Don't Ask by Donald E. Westlake
2 of 2 people found the following review helpful:
Quid Lucrum Istic Mihi Est?, July 9, 2003
from a management consultant in Boston
Humor me while I tell you about this crime comedy. "What's In It For Me?" is the motto that Dortmunder claims from his family crest until someone reminds him that he was brought up as an orphan at the Bleeding Heart Sisters of Eternal Misery in Dead Indian, Illinois. He finally admits, "I stole it." That sums up Dortmunder's approach to life, and is the theme of this story. Caught in a tug-of-war, two newly formed Eastern European countries, Tsergovia and Votskojek, are fighting for one seat in the United Nations. A Catholic Archbishop has been selected to determine who shall gain the seat. Both countries assume that he will be swayed by who has the authentic relic of Saint Ferghana Karanovich (1200?-1217), repentant daughter of a family of murdering and robbing innkeepers. The relic is one of her femurs, a remnant of some unpleasant family eating habits. In the hands of Votskojek, Tsergovia has challenged its authenticity. Tests are being conducted in New York. Tsergovia knows that Votskojek has the real thing, and needs to find a way to grab the bone. Like two children pulling on a wish bone at Thanksgiving, only one will get their wish. Dortmunder and his usual cronies (Andy Kelp, Stan Murch, Murch's Mom, and Tiny Bulcher) are engaged in pursuing this activity for Tsergovia by Tiny's cousin, Grijk Krugnk (and if you can say that correctly, you are the only one who can other than Dortmunder). Although Tsergovia has no money, a New York bank unwittingly loans Tsergovia funds that Grijk Krugnk can use to hire Dortmunder and his crew. Who will get the seat? Who will get the bone? Is the bone genuine? Those are but a few of the questions this zany novel will answer for you. To me, the best Dortmunder novels have brilliant plans, really weird complications, and lots of jokes along the way. Don't Ask abounds in all three dimensions. I thought the humor was the best of any book I have read in the series. There is the obligatory nonsense among the regular patrons at the OJ Bar & Grill on Amsterdam Avenue, where Dortmunder likes to hold his meetings in the back room. They begin by discussing why the Indy 500 is called that. One regular asserts, "It's because . . . they run it on Independence Day." Another argues that Independence Day is not the Fourth of July, "This Fourth of July is the fourth of July!" "The reason they call the Indy the Indy is because they named it in honor the guy in Raiders of the Lost Ark." And on it goes! A second source of humor is about the difficulties that the Eastern Europeans have in pronouncing English words and the American have in pronouncing Eastern European words. After this book, Tiny may become "Diny" for you. A third source of humor is the book's main theme, the absurd seriousness with which sovereign nations are treated . . . even if there is almost no substance to them. J.C. Taylor provides the coup de grace on this subject in the book's final chapter. You'll enjoy it. A fourth source of humor concerns rotten fish. Look for this near the beginning and the end of the book. A fifth source of humor is found in the allusions to international espionage. And there are many more including corporate buccaneers, two-timing husbands, and situations in which appearances can be misleading. I particularly liked the way that the earlier books in the series were referenced in ways to make the humor more vivid. Although you will understand the story without having read those books, these references are wonderful. Does Murphy's Law really exist? Yes, but Murphy must have stolen it from Dortmunder. Whenever anything goes wrong, I'm tempted to cite Dortmunder's Law instead: Anything funny that can go wrong will!! After you finish this book, think about some situation you have faced where things did not work out well. Can you see the humor in it now? Would you have found the situation better at the time if you could have seen the humor then? If so, be sure to practice laughing at your circumstances. It's the best medicine.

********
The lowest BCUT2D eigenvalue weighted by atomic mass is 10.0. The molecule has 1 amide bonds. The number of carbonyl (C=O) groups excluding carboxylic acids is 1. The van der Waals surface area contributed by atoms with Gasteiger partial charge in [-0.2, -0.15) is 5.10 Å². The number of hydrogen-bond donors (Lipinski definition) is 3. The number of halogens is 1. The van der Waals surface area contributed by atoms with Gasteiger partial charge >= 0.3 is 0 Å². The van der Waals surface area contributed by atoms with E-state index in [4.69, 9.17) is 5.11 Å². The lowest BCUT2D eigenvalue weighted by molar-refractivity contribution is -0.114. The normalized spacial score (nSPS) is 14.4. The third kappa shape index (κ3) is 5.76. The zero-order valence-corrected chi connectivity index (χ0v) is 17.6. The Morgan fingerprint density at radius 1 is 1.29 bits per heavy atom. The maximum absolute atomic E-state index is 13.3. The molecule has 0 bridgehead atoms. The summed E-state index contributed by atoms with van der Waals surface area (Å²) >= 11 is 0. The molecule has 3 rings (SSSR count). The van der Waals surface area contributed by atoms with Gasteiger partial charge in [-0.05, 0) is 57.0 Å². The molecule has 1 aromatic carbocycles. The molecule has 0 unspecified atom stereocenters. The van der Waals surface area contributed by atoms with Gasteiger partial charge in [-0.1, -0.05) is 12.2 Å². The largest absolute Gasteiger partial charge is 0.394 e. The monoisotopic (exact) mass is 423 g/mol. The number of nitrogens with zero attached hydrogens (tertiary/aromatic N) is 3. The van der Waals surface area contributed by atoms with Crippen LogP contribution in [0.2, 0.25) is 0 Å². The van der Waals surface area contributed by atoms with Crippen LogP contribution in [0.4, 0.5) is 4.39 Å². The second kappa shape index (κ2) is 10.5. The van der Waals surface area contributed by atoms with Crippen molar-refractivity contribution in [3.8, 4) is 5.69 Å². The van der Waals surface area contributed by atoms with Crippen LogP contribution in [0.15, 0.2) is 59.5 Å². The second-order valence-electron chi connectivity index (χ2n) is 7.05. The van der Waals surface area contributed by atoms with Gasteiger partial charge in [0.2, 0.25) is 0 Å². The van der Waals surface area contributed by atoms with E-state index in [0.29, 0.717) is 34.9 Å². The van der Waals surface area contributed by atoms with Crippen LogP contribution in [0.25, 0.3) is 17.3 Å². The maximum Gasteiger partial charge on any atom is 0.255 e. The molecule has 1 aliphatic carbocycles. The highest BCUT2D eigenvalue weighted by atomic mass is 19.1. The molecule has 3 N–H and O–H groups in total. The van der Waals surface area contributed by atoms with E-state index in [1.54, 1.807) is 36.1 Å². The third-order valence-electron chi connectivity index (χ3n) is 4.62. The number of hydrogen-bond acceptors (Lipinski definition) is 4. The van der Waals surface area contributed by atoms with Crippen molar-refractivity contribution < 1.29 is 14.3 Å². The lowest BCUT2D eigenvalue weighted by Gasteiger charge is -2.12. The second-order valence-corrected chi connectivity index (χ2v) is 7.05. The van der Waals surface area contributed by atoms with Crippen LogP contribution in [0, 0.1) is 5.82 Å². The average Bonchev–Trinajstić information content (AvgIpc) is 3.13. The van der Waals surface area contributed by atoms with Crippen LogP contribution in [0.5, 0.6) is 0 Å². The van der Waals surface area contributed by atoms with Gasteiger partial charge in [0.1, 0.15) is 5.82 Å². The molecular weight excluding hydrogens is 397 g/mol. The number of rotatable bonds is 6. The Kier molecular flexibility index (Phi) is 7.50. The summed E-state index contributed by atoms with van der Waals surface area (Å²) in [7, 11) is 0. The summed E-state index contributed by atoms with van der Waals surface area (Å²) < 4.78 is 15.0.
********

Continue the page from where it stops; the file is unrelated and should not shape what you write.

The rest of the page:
--This text refers to the Hardcover edition.